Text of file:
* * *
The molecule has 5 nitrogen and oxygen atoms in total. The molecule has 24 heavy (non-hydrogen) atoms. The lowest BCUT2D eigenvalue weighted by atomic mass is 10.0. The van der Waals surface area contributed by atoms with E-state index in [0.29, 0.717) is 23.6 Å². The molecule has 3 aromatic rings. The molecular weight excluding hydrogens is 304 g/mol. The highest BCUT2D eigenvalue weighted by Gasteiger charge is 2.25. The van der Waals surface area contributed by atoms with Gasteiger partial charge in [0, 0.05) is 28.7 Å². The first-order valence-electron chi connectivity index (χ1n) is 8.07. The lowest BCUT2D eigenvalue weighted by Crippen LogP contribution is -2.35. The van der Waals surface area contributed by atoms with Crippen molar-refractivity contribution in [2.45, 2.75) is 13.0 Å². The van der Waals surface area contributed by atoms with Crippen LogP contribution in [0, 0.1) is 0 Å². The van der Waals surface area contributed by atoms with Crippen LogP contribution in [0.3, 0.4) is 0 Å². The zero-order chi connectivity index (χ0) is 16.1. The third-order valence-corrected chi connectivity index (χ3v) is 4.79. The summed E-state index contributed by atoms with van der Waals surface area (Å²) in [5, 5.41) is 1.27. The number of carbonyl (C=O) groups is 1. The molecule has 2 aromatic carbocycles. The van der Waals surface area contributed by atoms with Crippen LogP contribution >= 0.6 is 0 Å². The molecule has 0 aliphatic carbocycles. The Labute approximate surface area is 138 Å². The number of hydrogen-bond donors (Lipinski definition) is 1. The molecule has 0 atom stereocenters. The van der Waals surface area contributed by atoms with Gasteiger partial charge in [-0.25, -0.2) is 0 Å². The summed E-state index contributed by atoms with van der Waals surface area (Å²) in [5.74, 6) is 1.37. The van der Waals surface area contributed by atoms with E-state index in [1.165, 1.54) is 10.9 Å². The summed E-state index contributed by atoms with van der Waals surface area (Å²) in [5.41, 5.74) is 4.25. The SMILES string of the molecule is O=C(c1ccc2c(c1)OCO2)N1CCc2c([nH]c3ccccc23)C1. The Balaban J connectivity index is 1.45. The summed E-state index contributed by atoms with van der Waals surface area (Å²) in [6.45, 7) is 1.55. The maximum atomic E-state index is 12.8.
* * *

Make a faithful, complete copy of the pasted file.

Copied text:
The molecule has 5 nitrogen and oxygen atoms in total. The molecule has 24 heavy (non-hydrogen) atoms. The lowest BCUT2D eigenvalue weighted by atomic mass is 10.0. The van der Waals surface area contributed by atoms with E-state index in [0.29, 0.717) is 23.6 Å². The molecule has 3 aromatic rings. The molecular weight excluding hydrogens is 304 g/mol. The highest BCUT2D eigenvalue weighted by Gasteiger charge is 2.25. The van der Waals surface area contributed by atoms with Gasteiger partial charge in [0, 0.05) is 28.7 Å². The first-order valence-electron chi connectivity index (χ1n) is 8.07. The lowest BCUT2D eigenvalue weighted by Crippen LogP contribution is -2.35. The van der Waals surface area contributed by atoms with Crippen molar-refractivity contribution in [2.45, 2.75) is 13.0 Å². The van der Waals surface area contributed by atoms with Crippen LogP contribution in [0, 0.1) is 0 Å². The van der Waals surface area contributed by atoms with Crippen LogP contribution in [0.3, 0.4) is 0 Å². The zero-order chi connectivity index (χ0) is 16.1. The third-order valence-corrected chi connectivity index (χ3v) is 4.79. The summed E-state index contributed by atoms with van der Waals surface area (Å²) in [5, 5.41) is 1.27. The number of carbonyl (C=O) groups is 1. The molecule has 2 aromatic carbocycles. The van der Waals surface area contributed by atoms with Crippen LogP contribution >= 0.6 is 0 Å². The molecule has 0 aliphatic carbocycles. The Labute approximate surface area is 138 Å². The number of hydrogen-bond donors (Lipinski definition) is 1. The molecule has 0 atom stereocenters. The van der Waals surface area contributed by atoms with Gasteiger partial charge in [-0.25, -0.2) is 0 Å². The summed E-state index contributed by atoms with van der Waals surface area (Å²) in [5.74, 6) is 1.37. The van der Waals surface area contributed by atoms with E-state index in [1.165, 1.54) is 10.9 Å². The summed E-state index contributed by atoms with van der Waals surface area (Å²) in [5.41, 5.74) is 4.25. The SMILES string of the molecule is O=C(c1ccc2c(c1)OCO2)N1CCc2c([nH]c3ccccc23)C1. The Balaban J connectivity index is 1.45. The summed E-state index contributed by atoms with van der Waals surface area (Å²) in [6.45, 7) is 1.55. The maximum atomic E-state index is 12.8.